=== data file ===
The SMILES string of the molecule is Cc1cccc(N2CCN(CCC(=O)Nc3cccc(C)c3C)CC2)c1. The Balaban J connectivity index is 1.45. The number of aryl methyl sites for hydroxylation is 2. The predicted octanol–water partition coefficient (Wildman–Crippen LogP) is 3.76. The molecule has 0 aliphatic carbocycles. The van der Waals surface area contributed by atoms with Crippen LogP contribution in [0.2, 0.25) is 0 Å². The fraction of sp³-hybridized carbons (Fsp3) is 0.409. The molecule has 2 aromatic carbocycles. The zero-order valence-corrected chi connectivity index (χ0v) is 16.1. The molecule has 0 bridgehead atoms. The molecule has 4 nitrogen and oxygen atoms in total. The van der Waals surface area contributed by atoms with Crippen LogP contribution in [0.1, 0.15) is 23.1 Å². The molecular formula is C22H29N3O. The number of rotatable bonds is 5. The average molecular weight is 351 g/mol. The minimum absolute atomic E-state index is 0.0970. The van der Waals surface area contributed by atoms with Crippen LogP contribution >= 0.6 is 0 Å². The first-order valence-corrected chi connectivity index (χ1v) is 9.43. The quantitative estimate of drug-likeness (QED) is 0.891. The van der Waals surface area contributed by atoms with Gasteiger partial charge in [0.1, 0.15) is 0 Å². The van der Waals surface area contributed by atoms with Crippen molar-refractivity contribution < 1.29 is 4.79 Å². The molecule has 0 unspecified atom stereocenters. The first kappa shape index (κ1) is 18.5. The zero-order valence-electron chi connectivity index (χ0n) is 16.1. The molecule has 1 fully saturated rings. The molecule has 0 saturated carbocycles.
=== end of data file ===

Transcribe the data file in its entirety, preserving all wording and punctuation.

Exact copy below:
The SMILES string of the molecule is Cc1cccc(N2CCN(CCC(=O)Nc3cccc(C)c3C)CC2)c1. The Balaban J connectivity index is 1.45. The number of aryl methyl sites for hydroxylation is 2. The predicted octanol–water partition coefficient (Wildman–Crippen LogP) is 3.76. The molecule has 0 aliphatic carbocycles. The van der Waals surface area contributed by atoms with Crippen LogP contribution in [0.2, 0.25) is 0 Å². The fraction of sp³-hybridized carbons (Fsp3) is 0.409. The molecule has 2 aromatic carbocycles. The zero-order valence-corrected chi connectivity index (χ0v) is 16.1. The molecule has 0 bridgehead atoms. The molecule has 4 nitrogen and oxygen atoms in total. The van der Waals surface area contributed by atoms with Crippen LogP contribution in [0.1, 0.15) is 23.1 Å². The molecular formula is C22H29N3O. The number of rotatable bonds is 5. The average molecular weight is 351 g/mol. The minimum absolute atomic E-state index is 0.0970. The van der Waals surface area contributed by atoms with Crippen LogP contribution >= 0.6 is 0 Å². The first-order valence-corrected chi connectivity index (χ1v) is 9.43. The quantitative estimate of drug-likeness (QED) is 0.891. The van der Waals surface area contributed by atoms with Gasteiger partial charge in [0.1, 0.15) is 0 Å². The van der Waals surface area contributed by atoms with Crippen molar-refractivity contribution < 1.29 is 4.79 Å². The molecule has 0 unspecified atom stereocenters. The first kappa shape index (κ1) is 18.5. The zero-order valence-electron chi connectivity index (χ0n) is 16.1. The molecule has 1 fully saturated rings. The molecule has 0 saturated carbocycles.